Servants and Followers (The Legends of Arria, Volume 2)
Servants and Followers begins slowly, but soon grows into a more interesting story. The book has three major plot arcs. Basha, the main protagonist, travels with his adoptive brother Oaka to find the Cup of Tau. The quest is meant to fulfill a betrothal promise Basha made to his girlfriend, Jawen, in the first book, The Smiling Stallion Inn. If Basha can return to his hometown, Coe Baba, with the Cup of Tau, Jawen will be enticed to marry him.
In the second arc, Basha’s adoptive mother, Habala, attempts to run an inn and bar called The Smiling Stallion Inn with her husband, Geda. Nisa, one of the employees, is mysteriously ill, so her mother, Brigga, fills in for her. In reality, Nisa has gone off to spy on Basha and Oaka and make sure their plans to retrieve the Cup of Tau aren’t thwarted by Doomba, an evil overlord.
The third arc of the story depicts Doomba’s machinations. He is trying to keep Basha and Oaka from reaching the Cup of Tau so that he might maintain power over his domain.
After Basha is bound to a powerful weapon, he, Oaka and their new traveling companion Monika consider that they might be Knights of Arria, legendary fighters from thousands of years ago. Basha’s quest might have more purpose than simply earning the love of a girl, as he might have the opportunity to eliminate Doomba’s evil for good.
While the book spans vast locales and the main protagonists are offered the trial of a lifetime, I didn’t notice much in the way of character development or location description. Basha is the archetypal wimpy underdog who doesn’t change much from his debut in the first book. He practices swordplay almost religiously, and wants to join the militia in Coe Baba, but grows nauseous at the sight of violence. He is hopelessly in love with his girlfriend, Jawen, but Jawen doesn’t show many redeeming traits that make her worthy of an epic quest. Basha and Oaka miss life in Coe Baba, but it is never made clear what is different about the new towns to which they are traveling.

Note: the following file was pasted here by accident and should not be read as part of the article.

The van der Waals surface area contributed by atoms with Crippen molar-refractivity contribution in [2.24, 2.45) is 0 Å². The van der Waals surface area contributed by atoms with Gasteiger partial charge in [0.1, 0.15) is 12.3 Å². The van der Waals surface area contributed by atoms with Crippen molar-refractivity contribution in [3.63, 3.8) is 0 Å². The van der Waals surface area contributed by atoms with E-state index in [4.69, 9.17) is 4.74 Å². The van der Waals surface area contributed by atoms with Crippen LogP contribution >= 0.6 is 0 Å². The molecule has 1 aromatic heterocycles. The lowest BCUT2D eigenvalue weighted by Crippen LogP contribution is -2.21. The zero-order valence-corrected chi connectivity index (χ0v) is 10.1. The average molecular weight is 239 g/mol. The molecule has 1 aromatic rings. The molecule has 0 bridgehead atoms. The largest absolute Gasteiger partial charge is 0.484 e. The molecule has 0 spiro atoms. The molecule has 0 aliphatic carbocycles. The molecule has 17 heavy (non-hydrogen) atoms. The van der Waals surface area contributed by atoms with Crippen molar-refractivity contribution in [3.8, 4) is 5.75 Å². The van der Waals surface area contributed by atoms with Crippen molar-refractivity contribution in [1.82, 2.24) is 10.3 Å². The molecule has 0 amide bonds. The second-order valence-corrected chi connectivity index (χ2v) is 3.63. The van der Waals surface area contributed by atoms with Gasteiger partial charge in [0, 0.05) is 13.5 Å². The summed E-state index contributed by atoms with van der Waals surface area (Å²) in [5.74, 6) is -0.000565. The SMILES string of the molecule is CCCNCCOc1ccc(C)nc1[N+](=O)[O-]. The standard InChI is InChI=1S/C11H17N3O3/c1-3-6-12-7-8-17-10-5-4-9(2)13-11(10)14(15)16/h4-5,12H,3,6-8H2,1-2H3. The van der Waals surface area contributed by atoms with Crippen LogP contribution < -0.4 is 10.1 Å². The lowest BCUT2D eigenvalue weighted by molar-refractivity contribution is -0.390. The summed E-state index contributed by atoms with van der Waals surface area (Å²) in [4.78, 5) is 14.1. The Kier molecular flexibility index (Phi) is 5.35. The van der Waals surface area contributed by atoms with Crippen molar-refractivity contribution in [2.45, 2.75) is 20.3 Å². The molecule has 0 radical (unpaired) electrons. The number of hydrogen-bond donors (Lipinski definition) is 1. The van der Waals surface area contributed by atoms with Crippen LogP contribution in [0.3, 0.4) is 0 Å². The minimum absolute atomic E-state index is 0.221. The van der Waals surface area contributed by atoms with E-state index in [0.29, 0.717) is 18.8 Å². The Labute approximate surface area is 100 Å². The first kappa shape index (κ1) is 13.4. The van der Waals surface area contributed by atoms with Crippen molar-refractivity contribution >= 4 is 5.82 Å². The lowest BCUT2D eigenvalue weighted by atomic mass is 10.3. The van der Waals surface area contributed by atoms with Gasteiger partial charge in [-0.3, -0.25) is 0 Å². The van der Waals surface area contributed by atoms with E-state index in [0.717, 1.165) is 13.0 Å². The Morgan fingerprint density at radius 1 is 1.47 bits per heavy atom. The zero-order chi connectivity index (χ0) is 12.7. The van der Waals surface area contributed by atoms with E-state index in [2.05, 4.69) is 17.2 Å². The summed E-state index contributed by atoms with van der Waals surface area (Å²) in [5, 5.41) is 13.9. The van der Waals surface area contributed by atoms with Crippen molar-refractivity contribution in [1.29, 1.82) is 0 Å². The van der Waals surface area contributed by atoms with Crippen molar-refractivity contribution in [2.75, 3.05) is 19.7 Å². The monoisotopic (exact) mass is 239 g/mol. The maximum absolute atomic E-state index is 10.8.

Many fantasy readers will be drawn in by the promise of an epic quest, but for some following along with the first two installments, it will be too little too late. The Smiling Stallion Inn didn’t offer any hope for the flaky, on-again off-again relationship between Basha and Jawen. Were there more to Basha’s personality, I would have cared more about the circumstances surrounding his quest and his relationship with Jawen.
I have high hopes that the third installment, Power Over Death, which was just released this past June, and any subsequent books, will begin to tie up the story nicely, offering more character development and change, but Servants and Followers was just an interesting plot with nothing impactful or binding to hold the veteran fantasy reader’s interest.
|Page Count||410 pages|
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|Category||Science Fiction & Fantasy|